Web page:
I'll deal with power first because the audio wiring comes after the power installation and because they both interact we'll sort the power out first. The important thing about power is not
We use balanced and unbalanced leads all the time in the studio but what does it mean? The following diagram illustrates the difference.
Here we have the two standards. The mic lead and the guitar lead. Balanced and unbalanced. Three wire system and two wire system. Note that in the mic lead the positive and the negative don't contact the earth whereas in the guitar lead the negative and the earth are one in the same thing. The earth - (ground) is exactly that. The green earth wire goes to a copper stake in the ground so that any short circuit between the positive and earth will send the current to ground. But because the positive and the negative don't contact the earth it is said to be floating above ground. The shield acts as a protection from interference by sending any extraneous electrical interference like hum, to ground. Unfortunately in the unbalanced circuit negative is ground!
So you would expect that your standard electrical feed from your power supplier would be balanced. Well unfortunately here in Australia it's not. Sure we get a red positive and a black negative from the power companies transformer but by Australian regulations the electrician must link the negative to the earth so we become unbalanced. I understand that is not the system in the US which is why Marshall amps hum in OZ but don't in the US. I would be interested in any information I could receive on this matter from anyone from the US.
STAR EARTHING OF MAINS POWER
In this setup each power point sees the same ground directly and a unit earthed to outlet 1 and connected with a patch lead to something earthed to outlet 2 won't see outlet 2 as it's earth because it has it's own more direct route to ground.
The earth, as stated before, is connected to a copper stake in the ground. It is definitely advisable to increase this factor by getting your electrician to put two or more stakes in the ground and connecting them together to increase your ground connection. I've seen systems where designers have put a whole web of copper stakes under the concrete slab before it is poured to ensure a good ground connection. In this country where it gets very hot the ground around the stake can dry out and the connection gets weaker and weaker. It can be solved to a certain extent by pouring salty water around the stake but two or more stakes is a better solution.
Lighting: It is advisable to have your light circuit separate from your power circuit. This decreases the chance of lighting interference in your power circuits. (See lighting further down this page)
Three Phase Power: Ideally you should have three phase power into your studio. Obviously the home studio owner won't have it but if you are looking at a professional facility it is a beneficial addition. The advantage of three phase power is that you can spread your electrical circuits over the three phases:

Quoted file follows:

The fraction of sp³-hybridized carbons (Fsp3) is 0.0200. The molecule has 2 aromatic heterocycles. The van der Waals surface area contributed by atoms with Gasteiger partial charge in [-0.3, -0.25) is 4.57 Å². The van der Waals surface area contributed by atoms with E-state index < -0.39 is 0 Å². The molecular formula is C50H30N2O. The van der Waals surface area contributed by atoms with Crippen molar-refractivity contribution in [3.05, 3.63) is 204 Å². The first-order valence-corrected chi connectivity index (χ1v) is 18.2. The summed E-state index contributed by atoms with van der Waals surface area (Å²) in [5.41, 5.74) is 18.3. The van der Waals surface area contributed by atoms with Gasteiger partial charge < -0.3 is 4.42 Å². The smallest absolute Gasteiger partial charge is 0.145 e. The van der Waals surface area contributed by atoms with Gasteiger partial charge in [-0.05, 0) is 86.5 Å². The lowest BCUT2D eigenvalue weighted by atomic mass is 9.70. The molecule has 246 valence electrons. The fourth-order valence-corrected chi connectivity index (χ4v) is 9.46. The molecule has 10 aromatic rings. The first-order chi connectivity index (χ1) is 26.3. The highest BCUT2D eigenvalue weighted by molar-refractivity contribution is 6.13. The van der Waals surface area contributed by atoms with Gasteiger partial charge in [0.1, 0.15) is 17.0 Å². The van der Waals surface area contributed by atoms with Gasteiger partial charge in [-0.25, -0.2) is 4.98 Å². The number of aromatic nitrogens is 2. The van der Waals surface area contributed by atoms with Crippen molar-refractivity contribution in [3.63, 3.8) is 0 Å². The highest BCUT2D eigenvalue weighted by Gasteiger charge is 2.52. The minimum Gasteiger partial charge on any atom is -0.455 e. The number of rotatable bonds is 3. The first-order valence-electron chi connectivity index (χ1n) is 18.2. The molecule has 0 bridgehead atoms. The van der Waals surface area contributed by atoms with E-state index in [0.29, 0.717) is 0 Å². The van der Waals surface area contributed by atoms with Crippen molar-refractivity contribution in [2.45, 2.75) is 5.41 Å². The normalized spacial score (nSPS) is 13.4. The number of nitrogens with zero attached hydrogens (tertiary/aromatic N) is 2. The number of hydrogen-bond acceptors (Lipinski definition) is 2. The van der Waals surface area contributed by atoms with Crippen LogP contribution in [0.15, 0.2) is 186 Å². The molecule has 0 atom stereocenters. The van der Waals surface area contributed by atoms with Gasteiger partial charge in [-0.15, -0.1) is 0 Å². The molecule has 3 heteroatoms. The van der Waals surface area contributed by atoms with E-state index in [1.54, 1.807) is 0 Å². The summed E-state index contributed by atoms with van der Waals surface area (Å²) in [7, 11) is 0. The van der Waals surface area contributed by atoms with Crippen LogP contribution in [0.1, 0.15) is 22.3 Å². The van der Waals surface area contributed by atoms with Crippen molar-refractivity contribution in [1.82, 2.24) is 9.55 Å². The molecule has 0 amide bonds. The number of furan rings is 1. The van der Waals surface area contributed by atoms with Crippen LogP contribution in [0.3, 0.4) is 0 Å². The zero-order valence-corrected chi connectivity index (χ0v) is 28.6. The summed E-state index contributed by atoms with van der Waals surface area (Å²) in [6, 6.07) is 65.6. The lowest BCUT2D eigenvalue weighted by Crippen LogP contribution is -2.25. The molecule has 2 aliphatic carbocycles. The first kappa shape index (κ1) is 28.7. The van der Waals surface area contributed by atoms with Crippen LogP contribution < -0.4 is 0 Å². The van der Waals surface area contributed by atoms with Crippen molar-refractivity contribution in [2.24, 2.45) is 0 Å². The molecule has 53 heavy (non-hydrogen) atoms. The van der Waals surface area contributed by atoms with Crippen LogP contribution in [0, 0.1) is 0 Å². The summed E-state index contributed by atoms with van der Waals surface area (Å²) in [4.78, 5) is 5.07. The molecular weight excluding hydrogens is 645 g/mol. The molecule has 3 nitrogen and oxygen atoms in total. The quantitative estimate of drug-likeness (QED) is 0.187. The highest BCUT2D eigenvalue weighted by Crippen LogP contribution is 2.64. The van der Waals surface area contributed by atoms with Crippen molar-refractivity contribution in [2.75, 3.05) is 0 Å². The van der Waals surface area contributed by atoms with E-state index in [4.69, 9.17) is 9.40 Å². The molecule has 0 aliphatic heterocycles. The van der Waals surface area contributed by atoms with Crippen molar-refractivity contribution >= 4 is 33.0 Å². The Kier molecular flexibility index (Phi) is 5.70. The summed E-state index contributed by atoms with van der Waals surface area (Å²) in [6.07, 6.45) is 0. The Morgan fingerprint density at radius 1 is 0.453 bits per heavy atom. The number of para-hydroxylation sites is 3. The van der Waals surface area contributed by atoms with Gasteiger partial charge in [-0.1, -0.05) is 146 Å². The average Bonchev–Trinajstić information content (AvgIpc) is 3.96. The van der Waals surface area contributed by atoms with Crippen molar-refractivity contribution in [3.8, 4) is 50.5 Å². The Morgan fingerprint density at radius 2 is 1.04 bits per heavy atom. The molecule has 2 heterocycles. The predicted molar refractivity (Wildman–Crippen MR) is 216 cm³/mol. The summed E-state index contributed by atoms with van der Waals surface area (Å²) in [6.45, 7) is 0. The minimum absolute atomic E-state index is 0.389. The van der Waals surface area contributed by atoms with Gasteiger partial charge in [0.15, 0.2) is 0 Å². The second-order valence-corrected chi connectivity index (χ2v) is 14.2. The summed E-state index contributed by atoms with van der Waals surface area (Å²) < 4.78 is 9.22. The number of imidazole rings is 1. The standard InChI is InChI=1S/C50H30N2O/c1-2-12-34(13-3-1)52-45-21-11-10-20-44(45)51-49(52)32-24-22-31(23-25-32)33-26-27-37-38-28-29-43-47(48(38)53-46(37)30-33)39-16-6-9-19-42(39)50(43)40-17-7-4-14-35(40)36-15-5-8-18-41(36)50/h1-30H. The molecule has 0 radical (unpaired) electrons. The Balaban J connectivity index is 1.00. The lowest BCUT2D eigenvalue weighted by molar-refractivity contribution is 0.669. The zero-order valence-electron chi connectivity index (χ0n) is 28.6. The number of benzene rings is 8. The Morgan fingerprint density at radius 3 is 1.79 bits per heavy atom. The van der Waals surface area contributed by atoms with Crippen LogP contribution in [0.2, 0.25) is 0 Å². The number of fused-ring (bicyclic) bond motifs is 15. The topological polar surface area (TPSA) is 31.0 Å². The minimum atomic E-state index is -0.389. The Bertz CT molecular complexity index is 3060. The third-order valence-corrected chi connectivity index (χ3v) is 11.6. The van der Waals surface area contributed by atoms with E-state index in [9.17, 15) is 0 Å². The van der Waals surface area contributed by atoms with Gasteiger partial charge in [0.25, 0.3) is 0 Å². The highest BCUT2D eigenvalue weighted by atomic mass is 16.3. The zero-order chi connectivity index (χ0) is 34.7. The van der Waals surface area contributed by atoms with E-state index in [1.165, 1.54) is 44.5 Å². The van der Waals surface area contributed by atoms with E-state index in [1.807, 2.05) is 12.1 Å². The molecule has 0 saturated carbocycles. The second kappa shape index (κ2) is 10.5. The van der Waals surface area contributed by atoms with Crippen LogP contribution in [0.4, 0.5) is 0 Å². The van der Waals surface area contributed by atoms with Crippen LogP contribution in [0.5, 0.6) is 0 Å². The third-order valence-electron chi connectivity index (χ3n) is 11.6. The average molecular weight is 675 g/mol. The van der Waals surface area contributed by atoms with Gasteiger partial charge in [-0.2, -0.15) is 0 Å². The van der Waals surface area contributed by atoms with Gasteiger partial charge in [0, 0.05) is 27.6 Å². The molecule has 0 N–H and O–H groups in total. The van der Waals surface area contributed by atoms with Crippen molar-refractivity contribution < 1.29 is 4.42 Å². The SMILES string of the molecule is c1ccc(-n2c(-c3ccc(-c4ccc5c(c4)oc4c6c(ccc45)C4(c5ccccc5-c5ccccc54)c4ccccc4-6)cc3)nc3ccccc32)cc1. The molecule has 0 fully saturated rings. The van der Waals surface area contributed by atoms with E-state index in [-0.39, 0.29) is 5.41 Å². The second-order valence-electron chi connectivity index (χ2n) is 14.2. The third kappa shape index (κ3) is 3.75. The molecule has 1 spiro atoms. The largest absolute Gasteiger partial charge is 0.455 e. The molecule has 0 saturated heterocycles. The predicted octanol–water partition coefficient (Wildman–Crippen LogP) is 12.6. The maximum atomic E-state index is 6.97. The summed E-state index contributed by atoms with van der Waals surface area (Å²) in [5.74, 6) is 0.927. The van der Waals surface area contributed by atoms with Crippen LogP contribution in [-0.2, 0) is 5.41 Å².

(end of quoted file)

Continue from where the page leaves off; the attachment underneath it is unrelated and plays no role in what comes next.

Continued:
Transformer Isolation/Power Conditioning: It is now becoming common to install a power conditioner in a studio. The advantage here is that you have a transformer between you and the supplier so that spikes are smoothed and with additional circuitry you can have a voltage stabiliser that keeps your power voltage stable no matter what the supplier is giving you. You can also have an added feature that adds battery backup in the case of power failure. This is great when you have computers as it allows you to save your current work. All these features are advantageous but can be very expensive! In a three phase setup you can put the conditioner over your equipment and studio power phase only. One of the common annoying items is the fridge. Fridges are prone to sticking spikes in the power so watch out for that one.
For more detailed info regarding grounding try this excellent web site:
It gets really tricky setting up your earthing requirements but if you start with your mains power installed correctly you've got a better chance when it comes to your audio wiring.
Good lighting is essential in a studio and ideally a separate circuit should be allowed for it. Downlights over the console and effects area are advisable plus additional downlights for the client etc. Lighting dimmers can also make for a comfortable environment but be careful here. You will probably find that the standard light dimmer will cause a buzz interference in your electrical circuits. I suggest you discuss this with your electrician. There are light dimmers available (zero crossing) that don't interfere with your electrics but they can be expensive!! It's not a bad idea to test a few different dimmers before you purchase the full set. In a studio situation you often require full lighting if the musicians are reading charts through to low mood lighting when the vocalist is performing a soft ballad. I believe dimmers are the only way to go.
It's not a bad idea to have control over your studio lights from the control room with a lighting panel mounted somewhere in your control room. That way you can control your lighting from one place.
A recent addition to the lighting system is the 12 volt lighting system. This is a good idea in a studio as these lights are already transformer isolated through the power supply which delivers the 12 volts.